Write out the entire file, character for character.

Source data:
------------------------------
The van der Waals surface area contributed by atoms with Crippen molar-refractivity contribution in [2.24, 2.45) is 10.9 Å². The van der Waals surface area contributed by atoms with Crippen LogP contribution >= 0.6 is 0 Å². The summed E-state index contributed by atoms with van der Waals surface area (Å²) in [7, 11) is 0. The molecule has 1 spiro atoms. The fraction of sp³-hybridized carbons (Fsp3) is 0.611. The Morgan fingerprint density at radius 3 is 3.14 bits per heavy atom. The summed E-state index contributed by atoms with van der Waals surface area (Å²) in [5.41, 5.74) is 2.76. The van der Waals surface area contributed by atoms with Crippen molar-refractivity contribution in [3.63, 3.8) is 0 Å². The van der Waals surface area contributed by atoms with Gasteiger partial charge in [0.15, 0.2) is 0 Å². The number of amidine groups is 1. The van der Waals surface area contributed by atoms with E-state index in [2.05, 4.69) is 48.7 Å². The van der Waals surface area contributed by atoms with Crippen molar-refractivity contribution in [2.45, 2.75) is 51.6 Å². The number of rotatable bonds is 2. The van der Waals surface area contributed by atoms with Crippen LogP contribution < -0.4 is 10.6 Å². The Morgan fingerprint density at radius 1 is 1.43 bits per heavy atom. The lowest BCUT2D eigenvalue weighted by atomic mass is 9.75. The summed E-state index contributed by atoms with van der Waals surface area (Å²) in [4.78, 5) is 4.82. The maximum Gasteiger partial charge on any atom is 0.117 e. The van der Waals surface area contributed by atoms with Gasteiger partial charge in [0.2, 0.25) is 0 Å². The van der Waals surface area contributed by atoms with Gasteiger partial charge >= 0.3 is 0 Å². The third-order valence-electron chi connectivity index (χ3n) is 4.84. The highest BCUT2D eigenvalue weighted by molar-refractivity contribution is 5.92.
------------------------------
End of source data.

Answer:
The van der Waals surface area contributed by atoms with Crippen molar-refractivity contribution in [2.24, 2.45) is 10.9 Å². The van der Waals surface area contributed by atoms with Crippen LogP contribution >= 0.6 is 0 Å². The summed E-state index contributed by atoms with van der Waals surface area (Å²) in [7, 11) is 0. The molecule has 1 spiro atoms. The fraction of sp³-hybridized carbons (Fsp3) is 0.611. The Morgan fingerprint density at radius 3 is 3.14 bits per heavy atom. The summed E-state index contributed by atoms with van der Waals surface area (Å²) in [5.41, 5.74) is 2.76. The van der Waals surface area contributed by atoms with Crippen molar-refractivity contribution in [3.63, 3.8) is 0 Å². The van der Waals surface area contributed by atoms with Gasteiger partial charge in [0.15, 0.2) is 0 Å². The number of amidine groups is 1. The van der Waals surface area contributed by atoms with E-state index in [2.05, 4.69) is 48.7 Å². The van der Waals surface area contributed by atoms with Crippen molar-refractivity contribution in [2.45, 2.75) is 51.6 Å². The number of rotatable bonds is 2. The van der Waals surface area contributed by atoms with Crippen LogP contribution < -0.4 is 10.6 Å². The Morgan fingerprint density at radius 1 is 1.43 bits per heavy atom. The lowest BCUT2D eigenvalue weighted by atomic mass is 9.75. The summed E-state index contributed by atoms with van der Waals surface area (Å²) in [4.78, 5) is 4.82. The maximum Gasteiger partial charge on any atom is 0.117 e. The van der Waals surface area contributed by atoms with Gasteiger partial charge in [0.2, 0.25) is 0 Å². The van der Waals surface area contributed by atoms with Gasteiger partial charge >= 0.3 is 0 Å². The third-order valence-electron chi connectivity index (χ3n) is 4.84. The highest BCUT2D eigenvalue weighted by molar-refractivity contribution is 5.92.